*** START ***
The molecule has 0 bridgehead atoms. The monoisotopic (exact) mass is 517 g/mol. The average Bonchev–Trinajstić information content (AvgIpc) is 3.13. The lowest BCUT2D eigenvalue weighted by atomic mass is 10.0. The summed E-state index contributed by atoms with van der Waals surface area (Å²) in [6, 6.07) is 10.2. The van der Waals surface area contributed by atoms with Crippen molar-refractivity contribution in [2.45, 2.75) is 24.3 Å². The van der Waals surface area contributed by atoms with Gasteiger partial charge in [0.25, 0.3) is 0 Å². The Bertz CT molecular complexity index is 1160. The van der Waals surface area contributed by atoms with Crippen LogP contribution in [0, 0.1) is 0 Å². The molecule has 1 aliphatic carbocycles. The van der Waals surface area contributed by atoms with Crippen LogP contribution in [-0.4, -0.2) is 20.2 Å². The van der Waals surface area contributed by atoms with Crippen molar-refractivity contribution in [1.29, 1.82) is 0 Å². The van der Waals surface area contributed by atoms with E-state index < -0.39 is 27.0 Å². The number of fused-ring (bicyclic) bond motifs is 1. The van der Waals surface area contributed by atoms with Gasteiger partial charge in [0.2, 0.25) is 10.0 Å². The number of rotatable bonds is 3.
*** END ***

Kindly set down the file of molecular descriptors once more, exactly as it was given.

The molecule has 0 bridgehead atoms. The monoisotopic (exact) mass is 517 g/mol. The average Bonchev–Trinajstić information content (AvgIpc) is 3.13. The lowest BCUT2D eigenvalue weighted by atomic mass is 10.0. The summed E-state index contributed by atoms with van der Waals surface area (Å²) in [6, 6.07) is 10.2. The van der Waals surface area contributed by atoms with Crippen molar-refractivity contribution in [2.45, 2.75) is 24.3 Å². The van der Waals surface area contributed by atoms with Gasteiger partial charge in [0.25, 0.3) is 0 Å². The Bertz CT molecular complexity index is 1160. The van der Waals surface area contributed by atoms with Crippen LogP contribution in [0, 0.1) is 0 Å². The molecule has 1 aliphatic carbocycles. The van der Waals surface area contributed by atoms with Crippen LogP contribution in [-0.4, -0.2) is 20.2 Å². The van der Waals surface area contributed by atoms with Crippen molar-refractivity contribution in [1.29, 1.82) is 0 Å². The van der Waals surface area contributed by atoms with E-state index < -0.39 is 27.0 Å². The number of fused-ring (bicyclic) bond motifs is 1. The van der Waals surface area contributed by atoms with Gasteiger partial charge in [0.2, 0.25) is 10.0 Å². The number of rotatable bonds is 3.